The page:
Image: Bruno Filipe Pires/ Open Media

Over 30 associations and citizens’ movements demand repeal of “Environmental Simplex”

“We cannot accept economic interests overriding ecological integrity”

Over 30 associations and citizens’ movements are demanding a repeal of the outgoing government’s ‘environmental Simplex’ law.

In place since March this year, the law sets out to simplify administrative procedures for obtaining environmental authorisations and licenses – the idea being that when/ if a project is of ‘national importance’, it can dispense with the usual formalities, including ‘environmental impact studies’, etc., in order to speed things up.

The problem with this thinking is that it bypasses many steps enshrined in European law – particularly that of the need for public participation (Aarhus Convention).

Earlier this month, in a speech to the nation that left pundits ‘open mouthed, the prime minister stressed that the suspected ‘trafficking of influences’ in major projects was simply ‘the way governments do business’; important business. The PM actually suggested: “Simplification creates transparency; bureaucracy harbours opacity”. 

It is an approach that has led to the drawing up of a new manifesto, demanding the repeal of SIMPLEX ambiental (environmental Simplex), on the basis that it “makes a mockery of the fundamental values that environmental policy and the environmental impact assessment instrument aim to protect”, as well as “disregarding national and European legislation in this area and violating EU and international law”.

Dubbing the law “(pseudo-)Environmental SIMPLEX”, the undersigned (33 associations and movements) suggest it treats the environment “as an obstacle to the economy.  

“We believe that this law, although it contains some positive aspects, does nothing to solve the structural problems that hinder faster and more transparent processes, limiting itself to excessively shortening deadlines and excluding assessments, and/ or eliminating verification processes, without adequate scientific foundation, and without the necessary weighing of all the interests and dangers at stake.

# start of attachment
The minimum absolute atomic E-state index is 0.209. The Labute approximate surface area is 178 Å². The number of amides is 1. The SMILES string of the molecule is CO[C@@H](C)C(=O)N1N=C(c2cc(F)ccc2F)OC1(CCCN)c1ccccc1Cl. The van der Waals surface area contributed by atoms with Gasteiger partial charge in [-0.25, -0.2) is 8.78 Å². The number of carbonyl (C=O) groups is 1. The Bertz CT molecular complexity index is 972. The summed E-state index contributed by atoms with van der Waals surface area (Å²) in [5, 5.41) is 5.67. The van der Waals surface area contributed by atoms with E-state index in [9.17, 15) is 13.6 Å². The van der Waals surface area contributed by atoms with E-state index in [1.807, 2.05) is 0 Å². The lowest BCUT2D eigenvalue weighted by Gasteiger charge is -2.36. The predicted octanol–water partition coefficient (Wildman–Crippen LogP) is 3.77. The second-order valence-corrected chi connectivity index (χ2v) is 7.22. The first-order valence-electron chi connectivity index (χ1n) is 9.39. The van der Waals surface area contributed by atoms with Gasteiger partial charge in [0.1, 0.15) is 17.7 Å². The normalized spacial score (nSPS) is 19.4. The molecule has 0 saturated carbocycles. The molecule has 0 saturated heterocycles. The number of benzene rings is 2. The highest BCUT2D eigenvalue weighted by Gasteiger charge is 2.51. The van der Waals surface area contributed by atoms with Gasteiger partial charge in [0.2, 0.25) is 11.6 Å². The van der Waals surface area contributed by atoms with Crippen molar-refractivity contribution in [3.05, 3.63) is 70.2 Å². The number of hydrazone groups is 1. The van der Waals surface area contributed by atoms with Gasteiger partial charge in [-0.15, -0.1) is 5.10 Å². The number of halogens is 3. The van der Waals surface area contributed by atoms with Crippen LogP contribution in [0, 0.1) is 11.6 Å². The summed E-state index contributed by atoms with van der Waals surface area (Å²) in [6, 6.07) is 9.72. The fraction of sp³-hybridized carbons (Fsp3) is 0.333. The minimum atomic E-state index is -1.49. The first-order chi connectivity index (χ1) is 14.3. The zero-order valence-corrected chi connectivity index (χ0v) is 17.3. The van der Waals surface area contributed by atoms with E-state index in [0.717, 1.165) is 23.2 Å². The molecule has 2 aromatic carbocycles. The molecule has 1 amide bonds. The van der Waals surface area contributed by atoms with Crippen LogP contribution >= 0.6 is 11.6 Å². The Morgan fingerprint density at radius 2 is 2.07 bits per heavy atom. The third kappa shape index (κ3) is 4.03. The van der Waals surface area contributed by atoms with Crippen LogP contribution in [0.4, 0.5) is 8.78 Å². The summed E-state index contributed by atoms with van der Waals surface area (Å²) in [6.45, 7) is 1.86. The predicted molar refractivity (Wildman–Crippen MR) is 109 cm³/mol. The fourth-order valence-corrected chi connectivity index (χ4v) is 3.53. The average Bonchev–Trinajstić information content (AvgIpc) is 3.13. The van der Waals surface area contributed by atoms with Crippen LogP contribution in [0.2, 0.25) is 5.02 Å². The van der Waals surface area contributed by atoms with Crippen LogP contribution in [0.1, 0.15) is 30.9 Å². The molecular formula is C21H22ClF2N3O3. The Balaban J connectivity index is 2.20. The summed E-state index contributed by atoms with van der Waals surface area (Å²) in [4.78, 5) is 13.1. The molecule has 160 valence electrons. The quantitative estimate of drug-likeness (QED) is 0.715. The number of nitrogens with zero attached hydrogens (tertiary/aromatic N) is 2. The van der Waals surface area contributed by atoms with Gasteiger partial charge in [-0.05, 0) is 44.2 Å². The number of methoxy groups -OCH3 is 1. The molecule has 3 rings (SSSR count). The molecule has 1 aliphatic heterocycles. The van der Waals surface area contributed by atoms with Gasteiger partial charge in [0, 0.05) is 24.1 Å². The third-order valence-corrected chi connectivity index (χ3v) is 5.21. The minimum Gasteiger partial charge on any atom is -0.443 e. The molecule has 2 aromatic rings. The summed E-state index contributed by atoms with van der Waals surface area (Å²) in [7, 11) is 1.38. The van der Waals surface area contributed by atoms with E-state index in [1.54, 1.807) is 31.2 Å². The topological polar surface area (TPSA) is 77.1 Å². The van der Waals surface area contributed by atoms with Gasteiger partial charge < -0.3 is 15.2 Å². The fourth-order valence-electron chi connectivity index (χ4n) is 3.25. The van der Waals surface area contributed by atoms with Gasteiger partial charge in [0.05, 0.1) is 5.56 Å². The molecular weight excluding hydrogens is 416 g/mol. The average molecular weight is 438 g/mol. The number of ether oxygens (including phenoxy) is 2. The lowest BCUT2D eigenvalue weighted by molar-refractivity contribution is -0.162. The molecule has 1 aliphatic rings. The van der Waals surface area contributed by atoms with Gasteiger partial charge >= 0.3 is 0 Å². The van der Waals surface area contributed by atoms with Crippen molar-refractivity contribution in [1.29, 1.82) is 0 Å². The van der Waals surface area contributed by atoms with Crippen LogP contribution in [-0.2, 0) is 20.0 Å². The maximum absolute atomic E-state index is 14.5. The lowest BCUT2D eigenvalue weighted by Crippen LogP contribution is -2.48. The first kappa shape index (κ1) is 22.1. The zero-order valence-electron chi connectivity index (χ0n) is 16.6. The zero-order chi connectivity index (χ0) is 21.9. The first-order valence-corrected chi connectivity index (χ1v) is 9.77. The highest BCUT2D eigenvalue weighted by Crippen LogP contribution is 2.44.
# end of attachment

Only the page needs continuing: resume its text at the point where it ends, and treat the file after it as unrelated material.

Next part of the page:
Rather than reducing bureaucracy, it promotes a lack of responsibility towards the collective interest, nature protection, biodiversity, citizen participation and sustainable development”.

The manifesto goes into some of the ‘absolutely unacceptable risks’ at length, referring in passing to the EIA exemption on solar projects of 100 hectares or less that pose “cumulative negative environmental impacts on populations, who have opposed several of these projects”, as well as to the general “devaluing of participation” by entities and verifiers in matters environmental.

One of the many ‘absolutely unacceptable risks’ refers to the “increasing vulnerability of water resources by allowing the abusive use of water in urban areas”.

The law equally “does not add monitoring mechanisms or platforms/tools that allow citizens to access information on project licensing processes (public and private), or to assess environmental impacts, particularly cumulative impacts.

“This attempt to streamline permits and procedures and shorten administrative deadlines removes incentives to develop good projects that minimise environmental impacts, without actually significantly reducing the length of the processes.

“The EIA is an important and unique tool for weighing up the environmental impacts of a project in its preliminary phase and, consequently, improving its design and defining mitigation measures. The response to administrative difficulties and delays should not be to eliminate this essential stage, but rather to strengthen the resources, whether human, technical or financial, allocated to the various organisations responsible. 

“In addition, the EIA is a privileged moment for public participation, seeking more transparency in decision-making and more social acceptance in the implementation of projects. 

In short, “the Environmental (pseudo-)SIMPLEX deprives citizens and interested parties of the possibility of participating in the decision-making process, something that has been assumed for decades in democratic countries as the basis of good governance practices”. It “jeopardises the precautionary principle and participation and, consequently, the safeguarding of the common interest and ecological integrity for future generations. 

“We cannot accept present economic interests prevailing at the expense of the future of Biodiversity, Communities and the Planet. We call for the repeal of this Law!” ends the manifesto, that has been echoed today by Portugal’s only MP for PAN, the People, Animals and Nature party.

In an interview with Correio da Manhã, PAN’s Inês Sousa Real insists “we cannot reformulate Justice according to the level of political interests”, adding that PAN has always been against what she called an “environmental fast track”.

Signatories to the manifesto include PAS (the sustainable water platform), A Rocha, ZERO, SPEA, GEOTA, FAPAS, Almargem, LPN, Probaal (the Algarve group that only recently won a major battle against a massive solar farm), Quercus, Regenerate (a group also in the Algarve, fighting large water intensive avocado plantations), Glocal Faro and CIVIS (the association for the deeping of citizenship).

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